How do you think about the investor/founder relationship?
SHIMIN – I want to be the partner who always shows up and helps founders think through their problems. I’ve loved being in the trenches with visionary leaders, being the first call they make when they want insightful advice or need help. It’s also extremely rewarding to have both a front row seat and a role to play in supporting technologies that are driving societal change and solving important problems.
What are you on the lookout for when investing?
SHIMIN – The collision of passion, intelligence, and ambition—people who care deeply about something, to the point where they might be seen as unconventional or going against the grain. I look for people who have the grit to persevere. Because I’ve witnessed how difficult and all-consuming entrepreneurship is, and have scaled a startup myself, I look for founders who know that entrepreneurship isn’t always going to be “upwards and to the right.” I’m looking for founders who are building lasting companies that will shape history.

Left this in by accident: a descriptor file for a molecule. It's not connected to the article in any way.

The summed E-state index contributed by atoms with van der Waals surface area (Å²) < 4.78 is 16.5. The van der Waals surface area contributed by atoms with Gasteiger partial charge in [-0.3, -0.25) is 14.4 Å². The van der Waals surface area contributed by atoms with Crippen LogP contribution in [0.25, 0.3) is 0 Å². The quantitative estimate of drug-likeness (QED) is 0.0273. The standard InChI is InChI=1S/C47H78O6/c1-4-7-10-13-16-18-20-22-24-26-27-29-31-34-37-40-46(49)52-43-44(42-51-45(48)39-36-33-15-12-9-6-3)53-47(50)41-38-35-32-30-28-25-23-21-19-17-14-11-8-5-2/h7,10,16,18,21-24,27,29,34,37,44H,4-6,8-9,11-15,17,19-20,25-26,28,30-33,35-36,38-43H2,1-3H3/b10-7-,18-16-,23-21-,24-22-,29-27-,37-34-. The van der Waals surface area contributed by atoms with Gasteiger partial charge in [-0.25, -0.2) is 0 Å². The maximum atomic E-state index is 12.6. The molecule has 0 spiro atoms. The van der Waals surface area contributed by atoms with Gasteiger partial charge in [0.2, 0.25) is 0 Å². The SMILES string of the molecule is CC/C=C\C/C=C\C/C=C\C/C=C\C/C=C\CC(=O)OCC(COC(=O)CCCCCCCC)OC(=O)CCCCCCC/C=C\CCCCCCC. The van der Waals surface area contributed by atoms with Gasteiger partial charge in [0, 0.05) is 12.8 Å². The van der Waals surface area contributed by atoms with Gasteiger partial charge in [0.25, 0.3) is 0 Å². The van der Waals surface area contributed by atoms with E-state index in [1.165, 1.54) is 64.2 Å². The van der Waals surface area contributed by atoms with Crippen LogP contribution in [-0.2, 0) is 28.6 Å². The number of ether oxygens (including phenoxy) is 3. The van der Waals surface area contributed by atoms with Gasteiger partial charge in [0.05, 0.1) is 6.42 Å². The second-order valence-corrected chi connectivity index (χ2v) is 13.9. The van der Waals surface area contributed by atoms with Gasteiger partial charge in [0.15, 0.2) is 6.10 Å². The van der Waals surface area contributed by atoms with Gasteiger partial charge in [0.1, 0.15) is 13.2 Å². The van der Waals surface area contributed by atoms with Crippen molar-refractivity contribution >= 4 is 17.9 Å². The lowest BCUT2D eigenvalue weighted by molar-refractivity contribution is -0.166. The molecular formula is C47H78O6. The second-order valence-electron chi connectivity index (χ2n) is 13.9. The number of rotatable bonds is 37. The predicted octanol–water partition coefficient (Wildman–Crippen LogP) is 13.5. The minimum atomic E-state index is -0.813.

What is some advice you would give to entrepreneurs?
SHIMIN – Every entrepreneur will face the same question of resource scarcity. They will have multiple directions to take their startup and infinite things they could be doing at any point in time: When to build a product feature? Whether to hire a GTM role now or later? It’s important to prioritize the use of their resources in a thoughtful, disciplined way, which can be challenging for people who are dreamers by nature.
Secondly, entrepreneurs have become comfortable with the idea that, whether a company is successful or not, the work never ends. There will be a new crop of challenges at each stage, and their goals might change when they’re the founder of a 10-person startup versus the founder of a 1,000-person startup. They have to be prepared to build and rebuild over and over again.